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122 VAC here pretty regular.
Ok, so this is really going to date me. Paul Harvey remember him?) once endorsed a product that you put into a lamp socket that make your bulbs last forever, so to speak. Yes, of course it was nothing more than a flat resistor made to fit in that space. Man did it ever get hot. Now you know the rest of the story.
 
Halogen incandescent lamps last forever IME when they are run hot but slightly below rated voltage and, more importantly, with soft-start.

Those nice looking "LED-String" clear bulbs randomly failed all the time for me. I've completely stopped using them.
 
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music soothes the savage beast
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Here is my story with bright blue leds...
I had sony tabletop clock-radio, the ubiquituos model from 80ties, like in every hotel room. Had nice red display, which adjusted display brightness for daylight. Nice AM/FM radio with small fullrange. Worked for decades. The case, originally white, was slowly turning creamy, later yellow. Still worked, but was ugly.
So i decided to replace it. Bought something similar, table clock with radio. Had blue-white display covered with cloth. Looked ok in the store, actually sounded rather good.
Problem was the display. While nice at daylight, awfully bright at night. There was no way to adjust it. I could not sleep next to that thing. Even if i turned that thing away, it was illuminating whole room. What's the point of having clock, when you do not see the display. Ripped the cloth off and experimented with markers, still way too bright. Ended up placing red insulation tape over the display. Worked for a while, was ugly, later trashed it. End of story.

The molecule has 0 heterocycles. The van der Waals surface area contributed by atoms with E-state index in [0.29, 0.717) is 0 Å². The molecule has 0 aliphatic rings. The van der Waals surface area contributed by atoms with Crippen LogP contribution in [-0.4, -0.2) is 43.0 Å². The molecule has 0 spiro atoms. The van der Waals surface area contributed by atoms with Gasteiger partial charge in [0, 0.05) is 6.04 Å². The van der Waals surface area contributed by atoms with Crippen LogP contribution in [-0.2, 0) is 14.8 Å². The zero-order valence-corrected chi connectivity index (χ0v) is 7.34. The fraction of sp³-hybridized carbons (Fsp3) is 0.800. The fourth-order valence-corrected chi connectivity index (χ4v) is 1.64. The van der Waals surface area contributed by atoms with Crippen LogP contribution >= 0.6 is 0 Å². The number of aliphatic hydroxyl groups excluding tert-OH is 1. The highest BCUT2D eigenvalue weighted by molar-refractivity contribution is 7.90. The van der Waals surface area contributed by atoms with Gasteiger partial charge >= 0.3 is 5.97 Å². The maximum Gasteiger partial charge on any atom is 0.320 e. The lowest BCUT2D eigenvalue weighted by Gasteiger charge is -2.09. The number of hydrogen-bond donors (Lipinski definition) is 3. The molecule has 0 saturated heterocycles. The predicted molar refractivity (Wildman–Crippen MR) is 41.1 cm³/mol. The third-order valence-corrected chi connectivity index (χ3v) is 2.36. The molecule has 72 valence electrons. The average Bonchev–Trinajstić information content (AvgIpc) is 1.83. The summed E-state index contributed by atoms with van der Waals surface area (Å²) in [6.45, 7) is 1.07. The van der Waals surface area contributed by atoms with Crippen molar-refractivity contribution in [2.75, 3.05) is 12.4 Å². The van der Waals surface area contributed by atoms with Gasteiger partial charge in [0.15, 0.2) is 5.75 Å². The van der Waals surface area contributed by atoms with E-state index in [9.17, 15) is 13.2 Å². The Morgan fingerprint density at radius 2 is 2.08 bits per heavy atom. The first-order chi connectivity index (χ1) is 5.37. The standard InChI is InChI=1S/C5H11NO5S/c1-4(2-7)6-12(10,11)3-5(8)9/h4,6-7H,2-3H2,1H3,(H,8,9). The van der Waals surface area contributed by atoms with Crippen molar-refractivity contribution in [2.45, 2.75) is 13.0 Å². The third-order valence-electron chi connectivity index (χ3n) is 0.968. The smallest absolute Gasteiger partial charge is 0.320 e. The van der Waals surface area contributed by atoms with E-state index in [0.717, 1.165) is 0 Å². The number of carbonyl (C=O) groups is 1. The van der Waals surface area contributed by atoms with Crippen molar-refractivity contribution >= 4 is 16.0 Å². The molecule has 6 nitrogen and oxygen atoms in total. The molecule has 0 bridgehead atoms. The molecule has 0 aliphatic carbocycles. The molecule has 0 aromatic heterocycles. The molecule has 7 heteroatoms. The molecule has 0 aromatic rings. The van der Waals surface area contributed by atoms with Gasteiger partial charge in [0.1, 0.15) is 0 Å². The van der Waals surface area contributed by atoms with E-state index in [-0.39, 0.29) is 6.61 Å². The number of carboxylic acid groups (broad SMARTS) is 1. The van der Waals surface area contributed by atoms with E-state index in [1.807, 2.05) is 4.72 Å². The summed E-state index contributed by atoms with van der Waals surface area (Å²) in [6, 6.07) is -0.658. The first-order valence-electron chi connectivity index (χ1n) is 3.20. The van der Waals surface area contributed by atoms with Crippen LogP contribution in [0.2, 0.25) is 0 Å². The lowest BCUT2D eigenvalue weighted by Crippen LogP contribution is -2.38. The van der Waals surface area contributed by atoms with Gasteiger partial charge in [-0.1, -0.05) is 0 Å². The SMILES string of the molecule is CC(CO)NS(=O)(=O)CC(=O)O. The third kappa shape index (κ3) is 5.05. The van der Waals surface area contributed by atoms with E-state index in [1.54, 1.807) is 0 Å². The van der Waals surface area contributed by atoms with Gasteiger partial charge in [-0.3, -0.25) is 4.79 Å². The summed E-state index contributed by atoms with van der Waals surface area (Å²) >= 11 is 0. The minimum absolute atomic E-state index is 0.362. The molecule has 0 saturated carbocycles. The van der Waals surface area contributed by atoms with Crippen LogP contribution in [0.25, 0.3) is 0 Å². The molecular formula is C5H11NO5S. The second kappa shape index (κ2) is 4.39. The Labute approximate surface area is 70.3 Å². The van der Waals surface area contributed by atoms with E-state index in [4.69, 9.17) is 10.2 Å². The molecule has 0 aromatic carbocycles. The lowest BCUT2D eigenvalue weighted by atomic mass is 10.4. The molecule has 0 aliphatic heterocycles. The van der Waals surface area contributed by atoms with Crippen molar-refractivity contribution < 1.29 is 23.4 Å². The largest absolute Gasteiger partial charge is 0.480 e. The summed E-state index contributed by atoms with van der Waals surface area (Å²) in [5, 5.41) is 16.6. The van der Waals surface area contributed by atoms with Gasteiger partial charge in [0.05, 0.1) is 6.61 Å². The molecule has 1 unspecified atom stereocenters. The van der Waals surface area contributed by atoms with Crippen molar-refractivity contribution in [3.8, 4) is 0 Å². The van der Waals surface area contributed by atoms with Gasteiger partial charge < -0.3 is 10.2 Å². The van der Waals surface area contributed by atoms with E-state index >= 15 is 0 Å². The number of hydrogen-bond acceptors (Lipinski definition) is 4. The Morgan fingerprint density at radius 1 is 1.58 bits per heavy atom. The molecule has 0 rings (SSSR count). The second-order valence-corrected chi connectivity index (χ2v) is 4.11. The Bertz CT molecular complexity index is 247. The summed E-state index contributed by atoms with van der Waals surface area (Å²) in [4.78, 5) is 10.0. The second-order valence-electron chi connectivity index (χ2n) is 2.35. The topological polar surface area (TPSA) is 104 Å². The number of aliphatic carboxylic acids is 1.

I have some schiit stuff, with bright white/blue led as on indicator, painted over, its ok. One day i will replace it with proper red led.
 
Intensity of light emitted by superbright blue/white LED can be easily adjusted by limiting the current flowing through it.
100µA (0.1mA) is enough for pleasant, undisturbing glow.
It means 18k resistor in series with blue/white LED on 5V supply or 56k when 9V supply is used.
Easy fix.
 
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I should be addressing this today, since I have a newly built preamp with 5 LED indicators! Only one at a time will be on, depending on the selection made. Last time around, I used silver paint and a Q-tip, but that is not the best answer here. One builder incorporated a trimmer pot to address this, but I am wondering if I picked all 5 LED's with the same brightness. I have done numerous experiments besides adjusting the series resistor, just because, and one of the coolest ideas was placing a small ball bearing right in front of the LED, blocking the direct light, but allowing just a little around the perimeter. Since it is a PITA to do with just one, it inevitably will be the method that I pick. How else are you going to stand out from the crowd?
 
I’ve been using red and amber in my DIY builds for years, but mainly because I’m a sucker for the 10+ pricing at Mouser.

Think I may try blue on the iron Pre in honor of this thread, with the brightness dialed down a bit. We’ll see how it goes.

Ive had Schiit DACs for years now and their lights can be a bit bright, but they've also worked well enough that I dont give them much thought...only focusing on amps and pres. That has to be a good thing :)